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Old 03-15-2012, 03:41 PM   #1
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Default Dock Lines....How long should they be?

OK.... So we were having a discussion in the office about how long "Docking Lines" should be.

Kinda of a basic question but it seems to be a difference of opinions here.... what say you folks!!! lol


Todd
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Old 03-15-2012, 04:11 PM   #2
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well...it kinda depends on the size of the boat really....so...you have a 2700 scr....for instance.....I had 20 ft lines for all 3 cleats on each side of the boat.......

for smaller boats I figure that the dock line should be at least 1/2 - 3/4 of the boats length.....now my 340 is 35 ft long....I have 25 ft lines on all three cleats on both sides of the boat....they are all double braided...


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Old 03-15-2012, 04:48 PM   #3
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Here is what the usps says........at least four lines....two the length of the boat and two 1& 1/2 times the length for your spring lines....any smart boater is going to have more .............or else they should be shot ..........at least twice:-)

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Old 03-15-2012, 04:53 PM   #4
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Don't shoot Meeeeee... LOL I said 4 lines the length of the boat... some others (who will remain nameless..LOL) said 1.5 X the length of the Boat.

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Old 03-15-2012, 04:54 PM   #5
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I think there is a guideline to determine how long the lines should based on the length of the boat but I don't recall off the top of my head.

I keep four 25' dock lines and one 35' spring line aboard our boat.

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Old 03-15-2012, 05:25 PM   #6
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Get your Chapman's book gents.......he will tell you............

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Old 03-15-2012, 06:10 PM   #7
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Here comes the monkey wrench.......It also depends on the dock and whether you're in tidal or non-tidal waters. If you're typing beam to or in non-tidal waters, they may not need to be as long. If you're tying up in a slip, then the width of the slip and how far the pilings are placed will dictate the length of line needed. If you in a slip with a floating dock, then less than if you're in a fixed dock. In a fixed dock with a tide, then longer lines. Makes is simple right? LOL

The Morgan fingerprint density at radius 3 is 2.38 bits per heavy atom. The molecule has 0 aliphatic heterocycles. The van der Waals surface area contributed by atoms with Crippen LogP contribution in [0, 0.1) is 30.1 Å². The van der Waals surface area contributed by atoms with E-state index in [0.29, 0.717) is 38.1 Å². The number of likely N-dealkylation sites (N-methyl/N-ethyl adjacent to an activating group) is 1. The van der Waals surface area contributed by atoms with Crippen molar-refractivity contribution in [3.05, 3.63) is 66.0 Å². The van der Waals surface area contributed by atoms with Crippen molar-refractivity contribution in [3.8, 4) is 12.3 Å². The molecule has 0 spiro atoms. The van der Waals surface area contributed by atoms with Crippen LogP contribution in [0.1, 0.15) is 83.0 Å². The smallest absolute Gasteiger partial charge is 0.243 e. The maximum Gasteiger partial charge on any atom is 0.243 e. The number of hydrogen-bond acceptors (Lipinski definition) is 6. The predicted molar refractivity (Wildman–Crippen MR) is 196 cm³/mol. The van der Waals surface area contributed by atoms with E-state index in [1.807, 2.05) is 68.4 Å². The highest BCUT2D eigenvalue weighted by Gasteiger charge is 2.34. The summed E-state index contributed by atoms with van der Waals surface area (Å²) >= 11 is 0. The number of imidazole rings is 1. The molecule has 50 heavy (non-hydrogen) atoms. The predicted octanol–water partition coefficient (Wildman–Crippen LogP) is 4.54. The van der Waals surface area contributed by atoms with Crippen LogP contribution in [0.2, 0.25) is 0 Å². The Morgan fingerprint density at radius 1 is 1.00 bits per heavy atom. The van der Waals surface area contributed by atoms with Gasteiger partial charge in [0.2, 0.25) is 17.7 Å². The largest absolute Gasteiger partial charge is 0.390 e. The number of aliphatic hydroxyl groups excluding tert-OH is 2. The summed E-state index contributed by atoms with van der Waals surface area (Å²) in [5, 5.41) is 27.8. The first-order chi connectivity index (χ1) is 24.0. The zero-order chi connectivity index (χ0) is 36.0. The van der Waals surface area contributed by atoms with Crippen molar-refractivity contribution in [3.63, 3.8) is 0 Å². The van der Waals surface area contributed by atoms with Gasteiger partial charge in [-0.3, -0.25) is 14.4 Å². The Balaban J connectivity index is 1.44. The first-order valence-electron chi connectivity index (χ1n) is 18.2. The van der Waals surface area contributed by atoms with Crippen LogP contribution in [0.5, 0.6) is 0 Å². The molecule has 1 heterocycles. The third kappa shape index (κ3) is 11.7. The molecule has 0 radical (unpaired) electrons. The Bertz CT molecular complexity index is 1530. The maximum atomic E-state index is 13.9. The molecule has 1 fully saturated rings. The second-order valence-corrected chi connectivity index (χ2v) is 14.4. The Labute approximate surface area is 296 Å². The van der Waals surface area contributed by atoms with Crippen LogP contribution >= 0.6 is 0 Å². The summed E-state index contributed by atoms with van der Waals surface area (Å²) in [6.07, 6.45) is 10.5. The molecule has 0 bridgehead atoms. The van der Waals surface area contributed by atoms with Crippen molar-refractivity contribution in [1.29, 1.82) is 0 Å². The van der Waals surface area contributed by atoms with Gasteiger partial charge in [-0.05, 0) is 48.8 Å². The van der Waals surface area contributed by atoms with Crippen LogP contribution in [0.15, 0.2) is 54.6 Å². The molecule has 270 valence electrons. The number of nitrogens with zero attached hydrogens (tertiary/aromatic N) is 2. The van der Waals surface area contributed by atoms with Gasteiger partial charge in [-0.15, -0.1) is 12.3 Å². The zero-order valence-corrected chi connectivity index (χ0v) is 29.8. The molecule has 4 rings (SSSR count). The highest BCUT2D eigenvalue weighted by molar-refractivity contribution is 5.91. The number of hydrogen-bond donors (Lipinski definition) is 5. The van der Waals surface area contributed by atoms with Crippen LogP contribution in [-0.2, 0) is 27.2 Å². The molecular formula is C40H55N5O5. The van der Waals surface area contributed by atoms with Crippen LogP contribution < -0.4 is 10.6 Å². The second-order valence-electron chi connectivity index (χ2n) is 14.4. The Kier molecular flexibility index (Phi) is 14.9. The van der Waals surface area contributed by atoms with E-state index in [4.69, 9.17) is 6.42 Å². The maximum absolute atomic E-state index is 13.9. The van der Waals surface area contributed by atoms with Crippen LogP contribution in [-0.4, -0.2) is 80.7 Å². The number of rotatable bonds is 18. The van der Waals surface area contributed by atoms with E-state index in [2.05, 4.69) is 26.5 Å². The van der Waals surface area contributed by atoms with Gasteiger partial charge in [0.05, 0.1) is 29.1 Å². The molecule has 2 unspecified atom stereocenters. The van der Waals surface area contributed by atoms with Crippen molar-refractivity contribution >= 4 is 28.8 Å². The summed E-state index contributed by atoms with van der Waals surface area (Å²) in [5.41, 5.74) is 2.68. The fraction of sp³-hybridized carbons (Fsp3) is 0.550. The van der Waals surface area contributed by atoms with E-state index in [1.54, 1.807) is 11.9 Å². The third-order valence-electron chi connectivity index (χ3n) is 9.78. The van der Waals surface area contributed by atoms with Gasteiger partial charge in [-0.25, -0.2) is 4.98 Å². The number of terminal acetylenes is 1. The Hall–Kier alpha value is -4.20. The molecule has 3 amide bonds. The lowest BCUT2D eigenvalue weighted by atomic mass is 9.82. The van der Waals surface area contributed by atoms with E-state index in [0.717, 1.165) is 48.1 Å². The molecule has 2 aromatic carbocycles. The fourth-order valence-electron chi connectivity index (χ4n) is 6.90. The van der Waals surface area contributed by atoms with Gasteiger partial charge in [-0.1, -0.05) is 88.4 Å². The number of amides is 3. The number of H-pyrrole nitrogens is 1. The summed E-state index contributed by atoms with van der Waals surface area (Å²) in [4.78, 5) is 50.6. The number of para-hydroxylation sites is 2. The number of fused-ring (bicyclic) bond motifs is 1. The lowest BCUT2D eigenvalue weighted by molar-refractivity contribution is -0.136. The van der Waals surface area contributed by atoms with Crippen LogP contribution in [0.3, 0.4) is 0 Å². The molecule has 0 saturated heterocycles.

The key is, too much line can always be coiled, while a line too short is useless.
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Old 03-15-2012, 07:38 PM   #8
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Yep, agree with Shrew here. I run in a lake. I always tie to the same dock or very similar. I have 4 lines each being 15ft. That is 1 for each corner (and each cleat) on my 21ft 2100SR. Now I do have 2 anchors (1 for front and 1 for rear) with plenty of rope on them. So if I really need more rope in a pinch, i can always grab one or both of them (they are 50ft each).

When I do tie up with current ropes, I always have about 6ft extra just coiled on the floor. I also normally only tie with 3 at a time. I use 1 in the front tying to an eye on a wall. Then I use 1 in each rear corner and wrap around a pylon.
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Old 03-15-2012, 07:54 PM   #9
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a spring line depends on the location of the cleats....I have 2 cleats near the stern and i amidships and one on the bow....I spring the 2 stern cleats and then use the midships cleat as another spring depending on the cleats located on the docks....we mainly dock in floating docks...so..that's not an issue...but the spring lines are very important to keep the boat from rocking all over the place...


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Old 03-15-2012, 08:24 PM   #10
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Shrew and Mac exactly! This is what works for you, your boat at your slip and in your neck of the woods. We can quote rule of thumbs rules until we are blue in the face.

I have a set up, which I use two 35 foot lines that I keep them attached to my mid-cleats on both sides of my boat. When not in use, I run the lines back to the stern cleats, tie them off and hang the excess in the cockpit. I use the loop ends on the mid-cleats.

The way our dock cleats are located in our slip ( I back in also) I take my 35 "er that is still attached to my mid-cleat on the boat and I run a loop around the middle dock cleat then to the bow cleat on the boat and finally down to the forward dock cleat and attach. Just enough length to keep the boat up against the dock with my fenders guarding the fiberglass and to tie a cleat hitch.

I have a seperate line for the stern cleat from the boat to the dock. That is the port side.....Now I have one 20 foot line for the starboard side the goes from the mid-cleat on the boat to the stern cleat on the dock. It straightens the boat out. Three lines and I am secured!

I use the 35' ers on both sides and stake them to the beach for when I do beach the boat.This keeps the boat's stern from moving sideways or back and forth when you get alot of wave action from other boats going up and down the river.

There thats my take.........

Roger
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